Chip shipments could face slow growth
- 05 November, 2008 08:49
Growth in processor shipments could slow down in the fourth quarter and through 2009, inhibited by a reduced demand for chips and the global economic downturn, IDC said on Monday.
Despite healthy growth in processor shipments during the third quarter, there is an under-demand for chips, with customers cutting orders from foundries that manufacture the chips, said Shane Rau, research director at IDC.
This dovetails what chip makers like Intel have said during recent earnings calls, hinting at a slowdown in chip demand, he said.
Shipments of PC processors grew 15.8 percent year-over-year during the third quarter of 2008, according to a study released by IDC on Monday. PC processor shipments during the quarter were in the "middle-to-high 80 millions," Rau said, with shipments of mobile processors exceeding desktop PC processors for the first time.
Mobile processors totaled around 50 percent of all shipments, compared to 46 percent for desktop processors. Intel-based x86 server processors -- like Intel's Xeon and Advanced Micro Devices' Opteron -- formed around 4 percent of the shipments.
Intel was the world's leading chip supplier in the third quarter, holding 80.8 percent market share, a 1.1 percent year-over-year increase, followed by AMD, which dropped 1.2 percent to 18.5 percent.
Intel's low-cost Atom processor witnessed healthy shipments in the third quarter, totaling around 5 million units, Rau said. Atom chips are targeted at netbooks, low-cost laptops designed to run basic applications for Web surfing and e-mail.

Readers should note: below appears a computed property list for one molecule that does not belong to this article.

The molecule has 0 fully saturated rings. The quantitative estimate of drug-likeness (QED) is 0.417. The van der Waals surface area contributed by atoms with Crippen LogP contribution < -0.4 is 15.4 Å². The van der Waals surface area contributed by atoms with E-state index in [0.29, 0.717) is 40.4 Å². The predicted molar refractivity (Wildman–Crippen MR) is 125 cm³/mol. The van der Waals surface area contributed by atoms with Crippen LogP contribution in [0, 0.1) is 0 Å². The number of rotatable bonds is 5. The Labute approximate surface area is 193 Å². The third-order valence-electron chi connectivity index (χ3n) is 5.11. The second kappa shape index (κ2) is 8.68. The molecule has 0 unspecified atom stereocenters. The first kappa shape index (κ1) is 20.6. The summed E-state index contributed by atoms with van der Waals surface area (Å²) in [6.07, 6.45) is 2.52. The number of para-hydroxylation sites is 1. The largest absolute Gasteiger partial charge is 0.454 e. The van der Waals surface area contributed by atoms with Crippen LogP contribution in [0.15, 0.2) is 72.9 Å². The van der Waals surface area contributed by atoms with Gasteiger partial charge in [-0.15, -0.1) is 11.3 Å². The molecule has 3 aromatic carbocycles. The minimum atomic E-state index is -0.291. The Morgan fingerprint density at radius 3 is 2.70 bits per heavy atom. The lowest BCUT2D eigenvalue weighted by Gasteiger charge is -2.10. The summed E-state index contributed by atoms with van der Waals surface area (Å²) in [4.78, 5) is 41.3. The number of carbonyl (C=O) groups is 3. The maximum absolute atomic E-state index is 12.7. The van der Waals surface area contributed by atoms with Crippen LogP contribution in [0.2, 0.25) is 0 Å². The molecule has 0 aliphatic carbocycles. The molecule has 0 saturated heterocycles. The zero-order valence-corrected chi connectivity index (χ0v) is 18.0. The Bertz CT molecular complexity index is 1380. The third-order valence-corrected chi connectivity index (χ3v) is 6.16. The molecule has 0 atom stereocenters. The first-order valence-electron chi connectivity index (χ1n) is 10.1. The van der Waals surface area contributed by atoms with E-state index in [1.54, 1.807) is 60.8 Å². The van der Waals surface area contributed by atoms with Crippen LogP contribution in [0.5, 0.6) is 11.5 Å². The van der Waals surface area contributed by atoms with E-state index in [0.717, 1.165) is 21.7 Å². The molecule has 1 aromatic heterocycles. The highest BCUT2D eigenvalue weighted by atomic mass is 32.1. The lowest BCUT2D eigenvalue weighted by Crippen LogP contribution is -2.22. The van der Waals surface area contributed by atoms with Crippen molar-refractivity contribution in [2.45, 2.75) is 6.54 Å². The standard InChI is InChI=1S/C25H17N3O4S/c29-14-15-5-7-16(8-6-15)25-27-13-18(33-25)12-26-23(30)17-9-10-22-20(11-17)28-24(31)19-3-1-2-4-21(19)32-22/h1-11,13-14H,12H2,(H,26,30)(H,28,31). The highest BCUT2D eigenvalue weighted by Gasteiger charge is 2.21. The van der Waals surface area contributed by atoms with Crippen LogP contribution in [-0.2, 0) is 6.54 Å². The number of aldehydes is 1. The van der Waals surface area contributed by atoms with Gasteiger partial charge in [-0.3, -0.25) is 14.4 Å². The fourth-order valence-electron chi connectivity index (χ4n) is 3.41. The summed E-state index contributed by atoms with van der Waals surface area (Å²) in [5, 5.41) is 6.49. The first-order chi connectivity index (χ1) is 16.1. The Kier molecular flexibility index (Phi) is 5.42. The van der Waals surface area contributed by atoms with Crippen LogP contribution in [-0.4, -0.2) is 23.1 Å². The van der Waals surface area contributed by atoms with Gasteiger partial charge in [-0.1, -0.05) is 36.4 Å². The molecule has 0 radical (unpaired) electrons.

Atom shipments will continue to witness healthy growth through the economic slowdown, Rau said. Netbooks are affordable, making them attractive as primary PCs, especially in developing countries. They also can be used as secondary PCs, and some PC makers are also bundling netbooks as part of subscriptions, such as to Internet services, especially in Europe, Rau said.
Because it is new, it's too early to determine if Atom - as its own emerging market force -- will put pressure on the prices and costs of higher-end processors, Rau said. Growth for overall chip shipments will gain steam when the worldwide economy stabilizes, which should be in 2010, Rau said.
Until then consumers may find good deals on better-configured PCs, Rau said. With the memory market in the tank and possible price pressure on chips because of the economic climate, PC prices could fall. Those willing to spend cash will likely get a better deal from PC makers willing to compete for that cash.
However, consumers will still need to be able to put down money to get deals.
"People need to be comfortable to put food on the table ... before turning back to say 'oh I can buy a PC,'" Rau said.